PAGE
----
Peeling back the history of thin blue liney

THERE were no helicopters, no stab vests and no electronic stun guns.

But although the crime-fighting tools and uniform may have changed, there is still much to connect the police of today with the sepia-tinged bobby of the past.

A newly assembled archive on the history of policing in the East Riding shows how it all began in what is now C Division of Humberside Police.

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Beverley Borough Police was formed in 1836, seven years after Sir Robert Peel established the Metropolitan Police at Scotland Yard.

In 1856 East Riding Constabulary was launched, which merged with the borough force in 1928, which in turn became part of Humberside Police in 1974.

The archive contains thousands of records and photographs recording that history, including general orders, details of police vehicles, early road safety campaigns, and records of the Police War Reserves.

Insp Steve Garmston, chairman of Humberside Police Federation, said the principles of policing, and the people wearing today's uniform, were essentially the same as when the service was founded.

"The traditional values of policing still hold good," he said. "Working methods and equipment have obviously changed beyond all recognition, and we now have officers on patrol 24 hours a day that carry firearms, but what's inside that uniform remains the same.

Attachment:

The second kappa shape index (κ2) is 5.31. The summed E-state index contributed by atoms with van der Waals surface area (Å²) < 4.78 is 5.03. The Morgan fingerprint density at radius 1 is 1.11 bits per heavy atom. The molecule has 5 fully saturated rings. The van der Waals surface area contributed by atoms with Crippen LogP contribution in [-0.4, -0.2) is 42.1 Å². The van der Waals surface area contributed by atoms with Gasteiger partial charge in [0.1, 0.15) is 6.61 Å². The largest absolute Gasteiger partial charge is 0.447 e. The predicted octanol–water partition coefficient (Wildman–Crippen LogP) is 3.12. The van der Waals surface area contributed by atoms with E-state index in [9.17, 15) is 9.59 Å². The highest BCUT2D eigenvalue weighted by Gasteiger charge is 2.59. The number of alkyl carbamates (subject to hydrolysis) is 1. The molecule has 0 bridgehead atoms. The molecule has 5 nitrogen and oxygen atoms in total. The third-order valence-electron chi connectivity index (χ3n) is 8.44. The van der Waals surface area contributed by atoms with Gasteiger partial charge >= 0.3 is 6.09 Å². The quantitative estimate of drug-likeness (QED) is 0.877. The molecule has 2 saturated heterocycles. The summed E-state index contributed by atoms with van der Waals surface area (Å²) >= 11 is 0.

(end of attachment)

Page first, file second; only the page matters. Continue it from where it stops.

"It's always been a difficult and dangerous profession and I don't think that's changed; if anything we have a more difficult job now.

"There will always be people who will go to any lengths to commit crime and there are more people now prepared to use weapons; that's probably changed with society.

"But the traditional values haven't changed, police officers are members of the community who serve the community as they would like to be served themselves."

Not all developments have been welcomed, however, and some serving senior officers have voiced disquiet at a programme to modernise the force, which in May saw Humberside become the first Yorkshire force to employ more civilian staff than uniformed officers.

Some former officers also believe the force is missing out on lessons it could draw from its past.

Retired sergeant Ken Brooke, who has written a light-hearted book on the East Riding Constabulary, Police Incidents of the Humorous Kind, said: "Once you've retired that's it. A lot of expertise of people like Geoff Ogden (former head of Humberside CID) is just forgotten; nobody calls you to say, 'what do you think?'."

Mr Brooke, 70, recalls his time on the beat fondly and said there was already a sense of nostalgia among older colleagues when he joined in 1965.

"Officers who were retiring then said it will never be the same but by we had some great characters, the job was made for characters," he said.

"One of the main differences now is communication. In our days we went from telephone box to telephone box and if they wanted you they rang you."

He also believes the modern force has lost some of its connection to the community.

"In the East Riding, the policeman in Bridlington or Beverley lived where they worked, whereas now people travel 30 or 40 miles to do their eight hours and come away. They don't live with their problems and that's a great shame."

The archive is available for viewing by appointment at the Treasure House in Champney Road, Beverley, while the catalogue can be seen online at www.eastriding.gov.uk/archives.

Collections officer Joanna Larter said: "This collection contains some wonderful photographs recording over 100 years of policing in the area and anyone who has a police officer as an ancestor might find a picture of them here."